Are You Getting Enough Sleep?
Almost 28 percent of Americans are partially sleep deprived, sleeping less than six hours per night.Sleep is important for mood regulation, maintaining energy levels, and feeling restored each new day. When we lack sleep, we generally don’t feel very good as is the case made in a literature review by the Academy of Nutrition and Dietetics.
March 2-8 is National Sleep Awareness Week.
Did you know that short sleep duration (6 hours or less nightly) has been linked to:
- Increased risk of motor vehicle accidents
- Increase in BMI (due to an increased appetite caused by sleep deprivation)
- Increased risk of type 2 diabetes and heart problems
- Increased risk for depression and substance abuse
- Decreased ability to pay attention, react to signals, and remember new information
Sleeping less than seven to eight hours per night may be an even bigger issue for the overweight and obese because of the negative impact on weight loss efforts and weight regulation.
Sleep deprivation can affect hormones that influence appetite regulation, including the hunger hormone. Sleep-deprived people report higher levels of hunger (craving mainly high fat, energy-dense foods) and decreased levels of satiety. Sleep deprivation often impacts energy levels, leaving you without the fuel you need to engage in activities, including exercise. Decreased energy coupled with an increase in appetite are a recipe for weight gain. With the growing amount of evidence that suggests sleep deprivation hurts weight maintenance and loss efforts, it is important to focus on getting enough sleep.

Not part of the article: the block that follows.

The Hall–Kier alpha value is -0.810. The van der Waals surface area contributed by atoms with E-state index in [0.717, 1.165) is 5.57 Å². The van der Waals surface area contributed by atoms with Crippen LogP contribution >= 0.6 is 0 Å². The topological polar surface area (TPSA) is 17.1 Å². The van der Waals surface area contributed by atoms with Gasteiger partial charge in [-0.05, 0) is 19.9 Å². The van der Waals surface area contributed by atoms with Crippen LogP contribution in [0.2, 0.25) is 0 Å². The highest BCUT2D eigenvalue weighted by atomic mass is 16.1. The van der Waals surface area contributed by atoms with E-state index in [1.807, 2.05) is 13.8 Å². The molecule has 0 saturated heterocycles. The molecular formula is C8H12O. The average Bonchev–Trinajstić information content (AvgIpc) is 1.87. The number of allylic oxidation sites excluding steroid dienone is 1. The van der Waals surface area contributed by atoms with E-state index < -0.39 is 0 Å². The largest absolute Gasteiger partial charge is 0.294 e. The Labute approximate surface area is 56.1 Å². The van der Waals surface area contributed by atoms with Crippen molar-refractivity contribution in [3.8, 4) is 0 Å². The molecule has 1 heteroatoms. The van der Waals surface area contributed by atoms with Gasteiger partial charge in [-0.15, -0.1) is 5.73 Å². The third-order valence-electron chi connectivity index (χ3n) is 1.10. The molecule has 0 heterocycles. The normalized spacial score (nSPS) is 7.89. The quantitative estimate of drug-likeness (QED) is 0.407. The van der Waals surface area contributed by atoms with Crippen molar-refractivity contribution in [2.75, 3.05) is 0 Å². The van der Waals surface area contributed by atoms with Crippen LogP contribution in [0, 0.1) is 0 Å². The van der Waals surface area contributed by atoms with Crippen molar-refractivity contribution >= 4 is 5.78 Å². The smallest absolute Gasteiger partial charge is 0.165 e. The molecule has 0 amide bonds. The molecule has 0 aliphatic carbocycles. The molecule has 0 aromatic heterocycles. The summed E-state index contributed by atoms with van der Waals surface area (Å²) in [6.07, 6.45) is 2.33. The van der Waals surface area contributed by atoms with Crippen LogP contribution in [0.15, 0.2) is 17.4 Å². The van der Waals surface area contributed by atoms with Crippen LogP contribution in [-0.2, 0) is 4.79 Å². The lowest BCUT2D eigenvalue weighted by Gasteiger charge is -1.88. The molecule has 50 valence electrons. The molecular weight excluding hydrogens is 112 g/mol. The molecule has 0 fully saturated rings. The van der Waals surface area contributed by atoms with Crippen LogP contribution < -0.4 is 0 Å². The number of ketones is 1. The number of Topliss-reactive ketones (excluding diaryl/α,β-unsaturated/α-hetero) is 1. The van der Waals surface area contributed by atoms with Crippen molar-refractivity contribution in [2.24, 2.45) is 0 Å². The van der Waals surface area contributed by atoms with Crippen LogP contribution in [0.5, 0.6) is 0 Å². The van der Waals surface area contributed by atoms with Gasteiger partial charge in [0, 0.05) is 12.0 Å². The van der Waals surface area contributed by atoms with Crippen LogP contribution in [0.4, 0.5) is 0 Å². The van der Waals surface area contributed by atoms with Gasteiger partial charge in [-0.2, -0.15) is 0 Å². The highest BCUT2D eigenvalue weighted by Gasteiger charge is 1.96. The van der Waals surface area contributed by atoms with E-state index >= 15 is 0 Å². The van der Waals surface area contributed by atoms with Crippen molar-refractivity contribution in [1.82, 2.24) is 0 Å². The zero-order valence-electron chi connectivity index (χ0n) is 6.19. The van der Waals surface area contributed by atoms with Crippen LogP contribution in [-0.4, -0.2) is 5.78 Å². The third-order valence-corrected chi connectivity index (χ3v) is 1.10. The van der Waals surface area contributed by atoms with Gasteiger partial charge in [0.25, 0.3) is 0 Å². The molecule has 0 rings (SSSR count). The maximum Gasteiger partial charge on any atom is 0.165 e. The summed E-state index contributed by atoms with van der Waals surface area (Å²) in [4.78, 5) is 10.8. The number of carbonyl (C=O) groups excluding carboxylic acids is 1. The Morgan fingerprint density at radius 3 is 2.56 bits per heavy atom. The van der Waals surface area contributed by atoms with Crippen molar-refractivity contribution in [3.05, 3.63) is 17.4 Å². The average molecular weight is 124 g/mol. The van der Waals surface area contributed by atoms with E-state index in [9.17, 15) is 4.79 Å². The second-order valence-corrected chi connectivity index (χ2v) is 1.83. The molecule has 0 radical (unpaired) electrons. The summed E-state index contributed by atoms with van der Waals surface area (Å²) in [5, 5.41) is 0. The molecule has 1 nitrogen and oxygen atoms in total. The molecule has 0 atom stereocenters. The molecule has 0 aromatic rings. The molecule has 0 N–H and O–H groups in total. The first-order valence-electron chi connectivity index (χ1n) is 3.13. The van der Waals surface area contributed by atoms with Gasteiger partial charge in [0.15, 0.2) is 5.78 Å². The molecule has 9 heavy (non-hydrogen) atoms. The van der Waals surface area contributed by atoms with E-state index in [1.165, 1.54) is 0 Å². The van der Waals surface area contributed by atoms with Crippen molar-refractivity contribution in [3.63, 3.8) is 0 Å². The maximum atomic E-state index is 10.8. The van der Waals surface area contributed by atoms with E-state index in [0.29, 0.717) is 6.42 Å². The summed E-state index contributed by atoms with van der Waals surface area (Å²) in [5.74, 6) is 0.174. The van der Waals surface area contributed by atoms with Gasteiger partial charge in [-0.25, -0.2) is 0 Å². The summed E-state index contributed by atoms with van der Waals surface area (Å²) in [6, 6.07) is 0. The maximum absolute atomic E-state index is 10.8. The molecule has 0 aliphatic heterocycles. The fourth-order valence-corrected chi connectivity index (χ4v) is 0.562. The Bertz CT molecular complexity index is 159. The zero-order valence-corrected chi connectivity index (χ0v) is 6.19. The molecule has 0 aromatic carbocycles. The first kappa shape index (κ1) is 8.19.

Here are some tips to help set the stage for a good night’s rest:
- Go to bed at the same time each night and rise at the same time each morning.
- Make sure your bedroom is a quiet, dark, and relaxing environment, with a consistent temperature of 68-72 degrees F.
- Sleep in a comfortable bed, with pillows, mattresses, and bedding that suit your needs.
- Don’t exercise right before bedtime.
- Don’t go to bed too full or very hungry.
- Avoid caffeine and stimulants 2-3 hours before bedtime.
This information is for educational purposes only. It is not intended to be an exhaustive examination of the subject matter nor a substitute for medical advice. Always consult your primary care physician or healthcare provider before beginning any diet or exercise program.